THE CONNECT FIVE: Shows to see this week in Savannah

Because that music-free bar you've been making out with isn't going anywhere.

THU APR 25 | 8 PM
The Wailers got their start in 1963, headed by the legendary Bob Marley. The history of Marley and the band is well-known, and they influenced generations of Jamaican and other world musicians, spreading reggae across the world in the 1970s. The name endures today, with the band led by Aston Barret Jr, son of Aston “Family Man” Barret, who played beside Marley for years and was more or less the bandleader, co-producing albums and handling song arrangements. He passed away in February 2024, but the apple, as they say, did not fall far from the tree, and the legacy is in good hands. The current version of The Wailers continues to wail with the spirit and bloodlines of the original recipe. Live reggae doesn’t get much better than this, and on the 40th anniversary of the release of the “Legend” greatest hits record, expect a set list that’ll make you feel irie.

SAT APR 27 | 7 PM
Maintaining a viable band for nearly 40 years allows you to dabble in different styles and makeover the band’s sound if desired. DNC started as a traditional Southern rock band with big, crunchy guitars and a hot and humid twang. About 10 years in, they dialed down the overdrive, added a keyboard player, and grooved into a more roots-rock Americana sound with bits of folk and country. It’s hardly any different than a punk rock band gaining a higher level of musical proficiency and “going metal,” only it worked better than that plan usually does (see DRI, Cro-Mags, Crumbsuckers). Whether increased talent or boredom-induced intention led to the progression, DNC always had the ultimate secret weapon: songwriting chops. Bandleader Kevin Kinney is a pro, he knows how it’s done, and he’s done it successfully in a bunch of genres for decades.

SAT APR 27 | 3 PM
The country matinee train continues to roll and roll and roll like that awful Limp Biscuit song that is inexplicably making a comeback when it was mediocre dreck in the first place. But Saturday afternoons at Over Yonder have been anything but mediocre dreck, and this weekend is no exception. Singer/songwriter Rambler Kane of Jacksonville calls his music “wherever country, folk, blues and soul meet up and talk.” That’s a winning formula to begin with. Add it to a weekend schedule of day-drinking Lone Stars, devouring the best double-stack in town, and finding a Saturday night show to keep the party going (with an energizing nap in between if necessary), and you’re golden. There’s also an evening show at OY with Corey Parsons and Zach Bryon if you can’t make it after a long Friday night.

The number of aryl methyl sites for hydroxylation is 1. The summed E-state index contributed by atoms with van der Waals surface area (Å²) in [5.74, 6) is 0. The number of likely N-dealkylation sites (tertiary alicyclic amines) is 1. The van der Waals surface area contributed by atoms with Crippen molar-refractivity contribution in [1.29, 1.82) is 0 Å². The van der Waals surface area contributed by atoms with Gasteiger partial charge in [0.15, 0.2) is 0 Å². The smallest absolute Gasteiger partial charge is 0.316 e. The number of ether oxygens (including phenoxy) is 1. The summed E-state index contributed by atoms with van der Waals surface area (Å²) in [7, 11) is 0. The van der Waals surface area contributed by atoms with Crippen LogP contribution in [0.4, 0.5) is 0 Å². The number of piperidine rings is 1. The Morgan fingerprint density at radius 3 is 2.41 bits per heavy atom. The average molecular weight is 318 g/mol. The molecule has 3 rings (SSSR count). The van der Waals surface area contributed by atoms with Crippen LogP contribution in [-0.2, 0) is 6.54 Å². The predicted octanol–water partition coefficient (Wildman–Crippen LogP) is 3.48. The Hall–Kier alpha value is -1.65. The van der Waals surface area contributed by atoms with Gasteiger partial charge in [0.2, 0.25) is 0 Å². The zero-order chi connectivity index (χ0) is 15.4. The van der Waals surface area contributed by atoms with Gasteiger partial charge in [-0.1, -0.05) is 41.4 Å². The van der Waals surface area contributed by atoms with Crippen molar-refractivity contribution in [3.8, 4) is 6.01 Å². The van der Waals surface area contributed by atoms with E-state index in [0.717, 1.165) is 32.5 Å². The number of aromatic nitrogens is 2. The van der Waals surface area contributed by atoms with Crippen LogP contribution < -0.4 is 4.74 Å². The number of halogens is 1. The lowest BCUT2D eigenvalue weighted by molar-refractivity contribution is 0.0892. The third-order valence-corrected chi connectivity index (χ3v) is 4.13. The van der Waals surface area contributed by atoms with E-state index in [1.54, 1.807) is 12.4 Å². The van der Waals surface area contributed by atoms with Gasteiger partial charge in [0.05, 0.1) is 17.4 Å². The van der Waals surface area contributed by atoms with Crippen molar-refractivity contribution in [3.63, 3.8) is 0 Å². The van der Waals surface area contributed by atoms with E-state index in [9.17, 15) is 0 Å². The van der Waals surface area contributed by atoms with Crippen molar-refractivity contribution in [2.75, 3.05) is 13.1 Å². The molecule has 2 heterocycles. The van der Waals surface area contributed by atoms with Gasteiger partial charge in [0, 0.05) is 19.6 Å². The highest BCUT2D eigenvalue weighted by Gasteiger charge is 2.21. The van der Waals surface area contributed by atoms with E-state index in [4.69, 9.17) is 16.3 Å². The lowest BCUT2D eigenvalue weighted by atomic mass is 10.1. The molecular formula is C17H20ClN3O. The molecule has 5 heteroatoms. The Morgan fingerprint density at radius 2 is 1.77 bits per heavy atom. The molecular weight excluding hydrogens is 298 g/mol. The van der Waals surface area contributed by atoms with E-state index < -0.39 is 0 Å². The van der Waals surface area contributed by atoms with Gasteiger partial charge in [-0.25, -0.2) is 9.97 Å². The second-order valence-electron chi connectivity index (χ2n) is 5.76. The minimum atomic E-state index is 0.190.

SUN APR 28 | 7 PM
Emoting for about a decade, Boston’s Horse Jumper of Love exemplifies a popular modern alt-rock style with heavy echo, mid-tempo (or slower) and loads of melancholy. Call it slowcore, and it gets slow and sadly pretty quite often, but it’s not all moping and dreary. Not all, but lots, and they’re very good at it, reminiscent of Sebadoh’s “Smash Your Head on the Punk Rock.” Their self-titled 2017 debut was a revealing preview of what the band is about, and subsequent records dropped in 2019 (“So Divine”), 2022 (“The Natural Part”), and 2023 (“Heartbreak Rules”) remained faithful to the ethos with increasingly better production quality. In what will undoubtedly be the stupidest summer ever of asinine presidential campaign fearmongering, dubious interpretations of the banal, and general intelligence-insulting idiocy, we can all use some Coma Therapy. The Athens band plays post-punk, shoegaze and emo-adjacent alt-rock with elements of metal and Clash-era UK punk.

SUN APR 28 | 9 PM
Trae Pierce has one hell of a resume. He’s won four Grammy Awards, three with the Blind Boys of Alabama. He’s also backed James Brown and George Clinton, toured with Peter Gabriel, was a member of funk legends The Ohio Players, and recorded with Hank Jr, Phil Collins, and Randy Travis. All that, and you probably never heard of him. Remedy that and experience how he’s taken all those experiences, blended them with hard rock, elements of funk and hip-hop, and created what he calls HipHopRockabillyFunk. Plenty of brave artists try to pull off mixing hip-hop with rock, and many fail. Pierce doesn’t fail much, and the high-power musicians he’s recruited to build out his in-demand Florida band get all the jobs and genres done. In a morbid coincidence, Eddie Sutton of NYC metal band Leeway, an 80s pioneer of B-boy style over heavy live music, passed away this week. You’ve probably never heard of him either, but honoring his memory is a good enough reason as any to see how far Pierce has gone with the concept.

Frank Ricci is a music columnist, covering the pulse of Savannah's music scene.

Frank Ricci

Frank Ricci is a freelance writer living in Savannah, Georgia. In his career, he's contributed to many Las Vegas megaresort brands owned by Mandalay Resort Group and Mirage Resorts. He’s also worked with Dell, Root Sports Network, Savannah College of Art and Design, ad agencies in Las Vegas and New York, and a...
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